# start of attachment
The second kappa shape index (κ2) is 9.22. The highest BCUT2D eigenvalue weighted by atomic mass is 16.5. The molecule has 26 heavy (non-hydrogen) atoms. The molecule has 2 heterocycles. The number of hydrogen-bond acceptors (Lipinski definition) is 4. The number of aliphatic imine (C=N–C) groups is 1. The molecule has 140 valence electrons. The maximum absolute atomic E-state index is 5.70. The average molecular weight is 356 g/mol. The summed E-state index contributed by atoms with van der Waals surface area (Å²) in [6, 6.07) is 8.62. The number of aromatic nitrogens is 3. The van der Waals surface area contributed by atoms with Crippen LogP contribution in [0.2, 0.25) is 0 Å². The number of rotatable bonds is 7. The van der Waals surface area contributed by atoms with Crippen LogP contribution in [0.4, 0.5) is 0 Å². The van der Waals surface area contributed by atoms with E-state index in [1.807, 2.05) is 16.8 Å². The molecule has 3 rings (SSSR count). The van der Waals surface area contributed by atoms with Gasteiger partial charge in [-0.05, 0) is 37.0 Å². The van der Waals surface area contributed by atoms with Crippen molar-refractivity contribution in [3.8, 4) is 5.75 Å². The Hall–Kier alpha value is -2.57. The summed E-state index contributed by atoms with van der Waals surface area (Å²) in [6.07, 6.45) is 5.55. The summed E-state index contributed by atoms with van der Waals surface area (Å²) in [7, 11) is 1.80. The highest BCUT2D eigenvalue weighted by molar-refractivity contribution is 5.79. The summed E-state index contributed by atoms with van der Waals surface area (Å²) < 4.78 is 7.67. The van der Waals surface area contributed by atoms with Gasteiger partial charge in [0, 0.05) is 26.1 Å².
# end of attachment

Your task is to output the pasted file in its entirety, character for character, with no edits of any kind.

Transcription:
The second kappa shape index (κ2) is 9.22. The highest BCUT2D eigenvalue weighted by atomic mass is 16.5. The molecule has 26 heavy (non-hydrogen) atoms. The molecule has 2 heterocycles. The number of hydrogen-bond acceptors (Lipinski definition) is 4. The number of aliphatic imine (C=N–C) groups is 1. The molecule has 140 valence electrons. The maximum absolute atomic E-state index is 5.70. The average molecular weight is 356 g/mol. The summed E-state index contributed by atoms with van der Waals surface area (Å²) in [6, 6.07) is 8.62. The number of aromatic nitrogens is 3. The van der Waals surface area contributed by atoms with Crippen LogP contribution in [0.2, 0.25) is 0 Å². The number of rotatable bonds is 7. The van der Waals surface area contributed by atoms with Crippen LogP contribution in [0.4, 0.5) is 0 Å². The van der Waals surface area contributed by atoms with E-state index in [1.807, 2.05) is 16.8 Å². The molecule has 3 rings (SSSR count). The van der Waals surface area contributed by atoms with Gasteiger partial charge in [-0.05, 0) is 37.0 Å². The van der Waals surface area contributed by atoms with Crippen molar-refractivity contribution in [3.8, 4) is 5.75 Å². The Hall–Kier alpha value is -2.57. The summed E-state index contributed by atoms with van der Waals surface area (Å²) in [6.07, 6.45) is 5.55. The summed E-state index contributed by atoms with van der Waals surface area (Å²) in [7, 11) is 1.80. The highest BCUT2D eigenvalue weighted by molar-refractivity contribution is 5.79. The summed E-state index contributed by atoms with van der Waals surface area (Å²) < 4.78 is 7.67. The van der Waals surface area contributed by atoms with Gasteiger partial charge in [0, 0.05) is 26.1 Å².